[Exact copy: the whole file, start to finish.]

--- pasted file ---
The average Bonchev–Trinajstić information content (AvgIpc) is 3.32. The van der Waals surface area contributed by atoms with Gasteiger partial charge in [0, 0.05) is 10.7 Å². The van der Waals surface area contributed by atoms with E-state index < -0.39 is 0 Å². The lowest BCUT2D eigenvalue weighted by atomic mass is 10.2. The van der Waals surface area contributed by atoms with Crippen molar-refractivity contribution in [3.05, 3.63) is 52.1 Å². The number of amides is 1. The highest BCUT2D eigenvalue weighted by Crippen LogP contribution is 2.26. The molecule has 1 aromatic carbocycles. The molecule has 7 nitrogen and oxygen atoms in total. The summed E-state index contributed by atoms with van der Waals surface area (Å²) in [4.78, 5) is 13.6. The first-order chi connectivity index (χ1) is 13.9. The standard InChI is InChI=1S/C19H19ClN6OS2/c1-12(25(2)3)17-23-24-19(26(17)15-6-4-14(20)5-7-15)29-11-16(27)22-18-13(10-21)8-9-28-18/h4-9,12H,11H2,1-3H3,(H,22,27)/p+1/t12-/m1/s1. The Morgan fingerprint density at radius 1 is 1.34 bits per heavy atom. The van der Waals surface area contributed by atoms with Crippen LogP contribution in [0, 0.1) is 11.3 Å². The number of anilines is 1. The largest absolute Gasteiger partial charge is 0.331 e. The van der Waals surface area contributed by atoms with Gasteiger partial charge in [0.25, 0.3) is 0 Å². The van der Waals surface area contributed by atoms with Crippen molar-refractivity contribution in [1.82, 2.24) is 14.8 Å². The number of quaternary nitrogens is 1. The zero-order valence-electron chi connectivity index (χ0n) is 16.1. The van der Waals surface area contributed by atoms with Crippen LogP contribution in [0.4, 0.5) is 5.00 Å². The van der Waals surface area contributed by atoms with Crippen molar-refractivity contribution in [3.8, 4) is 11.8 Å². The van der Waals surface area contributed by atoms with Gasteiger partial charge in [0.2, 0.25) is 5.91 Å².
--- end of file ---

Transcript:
The average Bonchev–Trinajstić information content (AvgIpc) is 3.32. The van der Waals surface area contributed by atoms with Gasteiger partial charge in [0, 0.05) is 10.7 Å². The van der Waals surface area contributed by atoms with E-state index < -0.39 is 0 Å². The lowest BCUT2D eigenvalue weighted by atomic mass is 10.2. The van der Waals surface area contributed by atoms with Crippen molar-refractivity contribution in [3.05, 3.63) is 52.1 Å². The number of amides is 1. The highest BCUT2D eigenvalue weighted by Crippen LogP contribution is 2.26. The molecule has 1 aromatic carbocycles. The molecule has 7 nitrogen and oxygen atoms in total. The summed E-state index contributed by atoms with van der Waals surface area (Å²) in [4.78, 5) is 13.6. The first-order chi connectivity index (χ1) is 13.9. The standard InChI is InChI=1S/C19H19ClN6OS2/c1-12(25(2)3)17-23-24-19(26(17)15-6-4-14(20)5-7-15)29-11-16(27)22-18-13(10-21)8-9-28-18/h4-9,12H,11H2,1-3H3,(H,22,27)/p+1/t12-/m1/s1. The Morgan fingerprint density at radius 1 is 1.34 bits per heavy atom. The van der Waals surface area contributed by atoms with Crippen LogP contribution in [0, 0.1) is 11.3 Å². The number of anilines is 1. The largest absolute Gasteiger partial charge is 0.331 e. The van der Waals surface area contributed by atoms with Gasteiger partial charge in [0.25, 0.3) is 0 Å². The van der Waals surface area contributed by atoms with Crippen molar-refractivity contribution in [1.82, 2.24) is 14.8 Å². The number of quaternary nitrogens is 1. The zero-order valence-electron chi connectivity index (χ0n) is 16.1. The van der Waals surface area contributed by atoms with Crippen LogP contribution in [0.4, 0.5) is 5.00 Å². The van der Waals surface area contributed by atoms with Crippen molar-refractivity contribution in [3.8, 4) is 11.8 Å². The van der Waals surface area contributed by atoms with Gasteiger partial charge in [0.2, 0.25) is 5.91 Å².